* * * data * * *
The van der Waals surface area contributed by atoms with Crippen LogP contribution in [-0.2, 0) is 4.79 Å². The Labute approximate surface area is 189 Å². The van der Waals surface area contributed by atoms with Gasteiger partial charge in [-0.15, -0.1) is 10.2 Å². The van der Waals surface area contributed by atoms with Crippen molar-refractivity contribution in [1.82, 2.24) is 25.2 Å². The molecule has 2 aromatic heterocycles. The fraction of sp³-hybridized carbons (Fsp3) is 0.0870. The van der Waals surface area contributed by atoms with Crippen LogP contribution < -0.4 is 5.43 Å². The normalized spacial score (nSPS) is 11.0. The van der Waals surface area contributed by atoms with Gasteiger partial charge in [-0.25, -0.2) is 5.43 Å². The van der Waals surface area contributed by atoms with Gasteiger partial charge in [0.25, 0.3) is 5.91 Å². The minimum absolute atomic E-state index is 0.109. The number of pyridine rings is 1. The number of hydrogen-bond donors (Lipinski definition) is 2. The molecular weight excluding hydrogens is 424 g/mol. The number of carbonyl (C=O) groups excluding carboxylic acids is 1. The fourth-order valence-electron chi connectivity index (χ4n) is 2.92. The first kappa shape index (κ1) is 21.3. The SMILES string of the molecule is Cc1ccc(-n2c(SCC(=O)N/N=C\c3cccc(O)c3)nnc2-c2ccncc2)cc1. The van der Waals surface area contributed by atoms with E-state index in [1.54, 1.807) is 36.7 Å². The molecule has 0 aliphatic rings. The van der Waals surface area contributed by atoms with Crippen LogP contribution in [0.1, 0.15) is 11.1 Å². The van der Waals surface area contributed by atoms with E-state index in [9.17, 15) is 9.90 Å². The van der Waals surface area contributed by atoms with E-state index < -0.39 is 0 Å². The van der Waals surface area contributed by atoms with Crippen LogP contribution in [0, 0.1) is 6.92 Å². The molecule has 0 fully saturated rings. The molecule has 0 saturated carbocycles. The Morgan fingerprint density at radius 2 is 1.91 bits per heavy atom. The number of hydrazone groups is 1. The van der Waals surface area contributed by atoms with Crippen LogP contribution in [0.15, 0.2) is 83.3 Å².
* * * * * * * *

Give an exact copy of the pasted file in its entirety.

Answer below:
The van der Waals surface area contributed by atoms with Crippen LogP contribution in [-0.2, 0) is 4.79 Å². The Labute approximate surface area is 189 Å². The van der Waals surface area contributed by atoms with Gasteiger partial charge in [-0.15, -0.1) is 10.2 Å². The van der Waals surface area contributed by atoms with Crippen molar-refractivity contribution in [1.82, 2.24) is 25.2 Å². The molecule has 2 aromatic heterocycles. The fraction of sp³-hybridized carbons (Fsp3) is 0.0870. The van der Waals surface area contributed by atoms with Crippen LogP contribution < -0.4 is 5.43 Å². The normalized spacial score (nSPS) is 11.0. The van der Waals surface area contributed by atoms with Gasteiger partial charge in [-0.25, -0.2) is 5.43 Å². The van der Waals surface area contributed by atoms with Gasteiger partial charge in [0.25, 0.3) is 5.91 Å². The minimum absolute atomic E-state index is 0.109. The number of pyridine rings is 1. The number of hydrogen-bond donors (Lipinski definition) is 2. The molecular weight excluding hydrogens is 424 g/mol. The number of carbonyl (C=O) groups excluding carboxylic acids is 1. The fourth-order valence-electron chi connectivity index (χ4n) is 2.92. The first kappa shape index (κ1) is 21.3. The SMILES string of the molecule is Cc1ccc(-n2c(SCC(=O)N/N=C\c3cccc(O)c3)nnc2-c2ccncc2)cc1. The van der Waals surface area contributed by atoms with E-state index in [1.54, 1.807) is 36.7 Å². The molecule has 0 aliphatic rings. The van der Waals surface area contributed by atoms with Crippen LogP contribution in [0.1, 0.15) is 11.1 Å². The van der Waals surface area contributed by atoms with E-state index in [9.17, 15) is 9.90 Å². The van der Waals surface area contributed by atoms with E-state index < -0.39 is 0 Å². The van der Waals surface area contributed by atoms with Crippen LogP contribution in [0, 0.1) is 6.92 Å². The molecule has 0 fully saturated rings. The molecule has 0 saturated carbocycles. The Morgan fingerprint density at radius 2 is 1.91 bits per heavy atom. The number of hydrazone groups is 1. The van der Waals surface area contributed by atoms with Crippen LogP contribution in [0.15, 0.2) is 83.3 Å².